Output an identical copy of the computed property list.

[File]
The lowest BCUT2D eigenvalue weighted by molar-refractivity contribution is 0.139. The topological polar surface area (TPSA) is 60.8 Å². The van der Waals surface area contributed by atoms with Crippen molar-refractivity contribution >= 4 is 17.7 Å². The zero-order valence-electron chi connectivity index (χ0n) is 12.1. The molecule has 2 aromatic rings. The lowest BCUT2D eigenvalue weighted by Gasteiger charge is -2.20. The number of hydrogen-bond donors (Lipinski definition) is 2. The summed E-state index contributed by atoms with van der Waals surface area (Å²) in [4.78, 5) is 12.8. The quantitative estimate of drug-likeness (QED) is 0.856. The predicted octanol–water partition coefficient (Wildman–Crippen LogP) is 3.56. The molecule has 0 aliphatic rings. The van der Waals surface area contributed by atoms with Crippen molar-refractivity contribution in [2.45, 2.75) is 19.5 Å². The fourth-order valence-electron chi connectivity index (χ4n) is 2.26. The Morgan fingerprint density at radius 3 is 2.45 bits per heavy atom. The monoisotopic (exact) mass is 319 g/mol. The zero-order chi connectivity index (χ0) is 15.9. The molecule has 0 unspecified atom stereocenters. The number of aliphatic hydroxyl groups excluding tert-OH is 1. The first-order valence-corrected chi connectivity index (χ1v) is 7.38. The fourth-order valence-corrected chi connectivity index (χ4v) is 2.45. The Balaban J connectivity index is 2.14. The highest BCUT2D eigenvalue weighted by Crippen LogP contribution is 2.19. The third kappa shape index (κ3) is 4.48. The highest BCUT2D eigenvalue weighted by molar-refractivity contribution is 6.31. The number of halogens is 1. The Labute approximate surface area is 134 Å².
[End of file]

The lowest BCUT2D eigenvalue weighted by molar-refractivity contribution is 0.139. The topological polar surface area (TPSA) is 60.8 Å². The van der Waals surface area contributed by atoms with Crippen molar-refractivity contribution >= 4 is 17.7 Å². The zero-order valence-electron chi connectivity index (χ0n) is 12.1. The molecule has 2 aromatic rings. The lowest BCUT2D eigenvalue weighted by Gasteiger charge is -2.20. The number of hydrogen-bond donors (Lipinski definition) is 2. The summed E-state index contributed by atoms with van der Waals surface area (Å²) in [4.78, 5) is 12.8. The quantitative estimate of drug-likeness (QED) is 0.856. The predicted octanol–water partition coefficient (Wildman–Crippen LogP) is 3.56. The molecule has 0 aliphatic rings. The van der Waals surface area contributed by atoms with Crippen molar-refractivity contribution in [2.45, 2.75) is 19.5 Å². The fourth-order valence-electron chi connectivity index (χ4n) is 2.26. The Morgan fingerprint density at radius 3 is 2.45 bits per heavy atom. The monoisotopic (exact) mass is 319 g/mol. The zero-order chi connectivity index (χ0) is 15.9. The molecule has 0 unspecified atom stereocenters. The number of aliphatic hydroxyl groups excluding tert-OH is 1. The first-order valence-corrected chi connectivity index (χ1v) is 7.38. The fourth-order valence-corrected chi connectivity index (χ4v) is 2.45. The Balaban J connectivity index is 2.14. The highest BCUT2D eigenvalue weighted by Crippen LogP contribution is 2.19. The third kappa shape index (κ3) is 4.48. The highest BCUT2D eigenvalue weighted by molar-refractivity contribution is 6.31. The number of halogens is 1. The Labute approximate surface area is 134 Å².